The Global Law Scholars program is designed for students preparing for an international or transnational practice in which they will regularly encounter problems that involve more than one legal system.
The aim is to combine language skills and cultural familiarity with rigorous and directed legal training to cultivate critical skills needed to practice in the global legal environment of the 21st century.
The GLS program is small and selective, admitting only 15-20 students each year. Applications are made at the same time as (but separately from) applications for admission to the J.D. program. Applicants must demonstrate proficiency in a second language as well as English. GLS participants pursue a specialized curriculum of seven courses to satisfy program requirements. Two of these courses have been created for, and are restricted to GLS students: a first-year seminar designed to introduce participants to different career pathways through faculty and visitor presentations, and a second-year seminar focused on specialized skills sets (such as international legal research, comparative legal analysis, and international negotiations). As part of the latter, GLS students work on a major research, writing, and advocacy project on an international legal topic of their choosing.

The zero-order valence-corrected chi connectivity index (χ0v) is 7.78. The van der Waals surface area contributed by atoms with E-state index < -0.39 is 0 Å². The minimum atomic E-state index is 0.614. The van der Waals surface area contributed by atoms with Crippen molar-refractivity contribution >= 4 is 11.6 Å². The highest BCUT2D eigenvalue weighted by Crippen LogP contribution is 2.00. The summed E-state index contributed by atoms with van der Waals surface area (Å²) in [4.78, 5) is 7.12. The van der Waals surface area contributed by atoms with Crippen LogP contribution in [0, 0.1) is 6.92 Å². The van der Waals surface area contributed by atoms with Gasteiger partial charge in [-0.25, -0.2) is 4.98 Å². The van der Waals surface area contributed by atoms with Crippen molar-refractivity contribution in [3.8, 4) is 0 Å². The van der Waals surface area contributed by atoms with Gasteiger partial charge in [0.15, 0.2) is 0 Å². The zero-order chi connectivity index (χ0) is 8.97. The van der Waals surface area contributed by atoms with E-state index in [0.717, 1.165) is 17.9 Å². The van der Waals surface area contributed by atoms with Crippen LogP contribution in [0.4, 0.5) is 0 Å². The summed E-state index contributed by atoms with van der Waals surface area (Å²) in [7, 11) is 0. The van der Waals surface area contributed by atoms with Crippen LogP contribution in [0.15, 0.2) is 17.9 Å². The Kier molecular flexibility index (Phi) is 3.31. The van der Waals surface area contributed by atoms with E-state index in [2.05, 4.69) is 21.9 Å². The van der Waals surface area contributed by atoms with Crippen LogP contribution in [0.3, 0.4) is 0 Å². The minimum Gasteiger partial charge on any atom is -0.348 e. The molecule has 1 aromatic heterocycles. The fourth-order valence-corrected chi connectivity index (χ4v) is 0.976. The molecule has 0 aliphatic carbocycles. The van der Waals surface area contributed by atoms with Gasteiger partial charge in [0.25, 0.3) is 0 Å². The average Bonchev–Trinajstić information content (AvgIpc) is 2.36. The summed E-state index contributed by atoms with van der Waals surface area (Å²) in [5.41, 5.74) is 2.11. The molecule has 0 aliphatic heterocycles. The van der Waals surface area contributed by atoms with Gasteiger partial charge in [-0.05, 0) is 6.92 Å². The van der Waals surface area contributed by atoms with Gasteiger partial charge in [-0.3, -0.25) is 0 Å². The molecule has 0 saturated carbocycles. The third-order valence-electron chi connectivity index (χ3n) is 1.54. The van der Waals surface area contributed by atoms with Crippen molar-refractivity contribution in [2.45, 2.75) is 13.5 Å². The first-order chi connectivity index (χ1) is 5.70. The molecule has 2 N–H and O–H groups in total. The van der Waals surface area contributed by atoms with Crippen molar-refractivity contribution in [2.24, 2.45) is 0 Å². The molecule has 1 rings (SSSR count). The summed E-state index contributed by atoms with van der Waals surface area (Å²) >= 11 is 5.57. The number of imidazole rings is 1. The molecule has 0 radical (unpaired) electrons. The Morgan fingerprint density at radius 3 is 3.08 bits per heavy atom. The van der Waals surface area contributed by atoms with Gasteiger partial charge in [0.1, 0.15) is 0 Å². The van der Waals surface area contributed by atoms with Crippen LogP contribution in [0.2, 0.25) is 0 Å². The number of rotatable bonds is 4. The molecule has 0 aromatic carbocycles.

GLS students are also encouraged to take advantage of the many opportunities Georgetown Law offers for broadening and deepening their knowledge and perspectives. These opportunities include summer internships abroad after their first year and externships during their second year, as well as enrollment in the London-based Center for Transnational Legal Studies or participation in the Semester Abroad program. The GLS Program is co-directed by Profs. David P. Stewart and Mary DeRosa.
Of the 20 GLS participants who graduated in 2018, one was magna cum laude and four were cum laude. Eight were pro bono pledge honorees and two were recognized for exceptional service to the community. Five were on the Georgetown Journal of International Law, three were on the Georgetown International Environmental Law Review, and four were on the Barrister’s Council.